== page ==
Robinson has also not established that RN Jackson acted with deliberate indifference to his medical needs. To be sure, Robinson alleges that, on July 27, 2016, RN Jackson “threatened to have me placed in the hole (a.k.a. Special Housing Unit/SHU) if I had someone else call Health Services or if I came back to Health Services again concerning my right ankle.” (Doc. # 1 at 5-6). However, RN Jackson moves for summary judgment and, in support his motion, he puts forth a sworn declaration which directly contradicts Robinson's bare allegation. (Doc. # 22-11 at 1-2). Indeed, RN Jackson specifically states that he did not threaten Robinson for seeking medical services for his ankle, was not involved in treating Robinson on July 26 or 27, 2016, and did not even find out about Robinson's ankle injury until September 1, 2016, after other medical professionals examined Robinson and treated his ankle on multiple occasions. See Id. RN Jackson also submits other evidence which further indicates that he first examined Robinson on September 1, 2016, see (Doc. # 22-8 at 3); (Doc. # 22-10 at 22), and there is no evidence in the record that Robinson was ever punished for seeking medical attention.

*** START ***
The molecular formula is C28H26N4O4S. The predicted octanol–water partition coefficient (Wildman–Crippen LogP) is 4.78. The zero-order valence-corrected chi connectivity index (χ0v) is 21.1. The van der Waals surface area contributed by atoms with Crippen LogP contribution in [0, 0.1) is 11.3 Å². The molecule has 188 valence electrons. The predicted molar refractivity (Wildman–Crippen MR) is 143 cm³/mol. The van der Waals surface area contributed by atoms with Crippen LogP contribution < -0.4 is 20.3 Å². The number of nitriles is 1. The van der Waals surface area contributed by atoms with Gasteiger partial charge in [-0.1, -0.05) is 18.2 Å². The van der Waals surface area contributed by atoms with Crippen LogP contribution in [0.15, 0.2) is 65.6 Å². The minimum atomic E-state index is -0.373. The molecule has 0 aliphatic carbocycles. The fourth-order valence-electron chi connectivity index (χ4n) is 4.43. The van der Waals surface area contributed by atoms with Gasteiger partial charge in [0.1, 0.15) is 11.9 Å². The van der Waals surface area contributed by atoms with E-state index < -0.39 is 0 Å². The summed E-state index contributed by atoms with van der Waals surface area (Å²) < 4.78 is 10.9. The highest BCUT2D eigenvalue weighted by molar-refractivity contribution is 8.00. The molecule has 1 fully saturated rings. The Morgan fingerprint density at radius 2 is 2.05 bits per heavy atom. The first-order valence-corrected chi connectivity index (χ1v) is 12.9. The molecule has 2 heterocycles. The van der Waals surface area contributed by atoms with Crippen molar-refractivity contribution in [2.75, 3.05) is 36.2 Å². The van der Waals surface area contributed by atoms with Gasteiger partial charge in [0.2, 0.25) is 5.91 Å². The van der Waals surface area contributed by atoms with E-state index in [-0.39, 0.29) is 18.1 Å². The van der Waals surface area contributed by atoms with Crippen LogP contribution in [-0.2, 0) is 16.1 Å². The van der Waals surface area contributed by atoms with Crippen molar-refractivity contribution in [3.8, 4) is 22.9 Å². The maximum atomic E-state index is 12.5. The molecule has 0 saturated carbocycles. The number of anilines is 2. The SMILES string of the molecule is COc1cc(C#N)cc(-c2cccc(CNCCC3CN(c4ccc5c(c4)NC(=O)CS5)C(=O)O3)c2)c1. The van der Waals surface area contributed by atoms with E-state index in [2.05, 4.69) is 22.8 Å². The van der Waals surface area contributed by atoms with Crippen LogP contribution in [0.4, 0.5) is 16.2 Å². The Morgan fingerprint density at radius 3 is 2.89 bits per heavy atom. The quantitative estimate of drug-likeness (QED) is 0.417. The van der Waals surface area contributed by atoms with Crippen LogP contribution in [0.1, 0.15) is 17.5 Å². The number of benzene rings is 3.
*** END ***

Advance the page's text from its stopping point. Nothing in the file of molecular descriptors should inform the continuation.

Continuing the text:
In light of RN Jackson's summary judgment motion and supporting evidence, Robinson “cannot rest on [his] pleadings but must come forward with some probative evidence to support [his] claim.” Lansing Dairy, Inc. v. Epsy, 39 F.3d 1339, 1347 (6th Cir. 1994); see also United States v. WRW Corp., 986 F.2d 138, 143 (6th Cir. 1993) (“A trial court is not required to speculate on which portion of the record the non-moving party relies, nor is there an obligation to ‘wade through' the record for specific facts.”). Robinson, however, did not file any response whatsoever. Ultimately, the Court has fully examined RN Jackson's Motion for Summary Judgment and supporting evidence, and it is clear he has discharged his burden. Therefore, the Court will grant RN Jackson's Motion for Summary Judgment.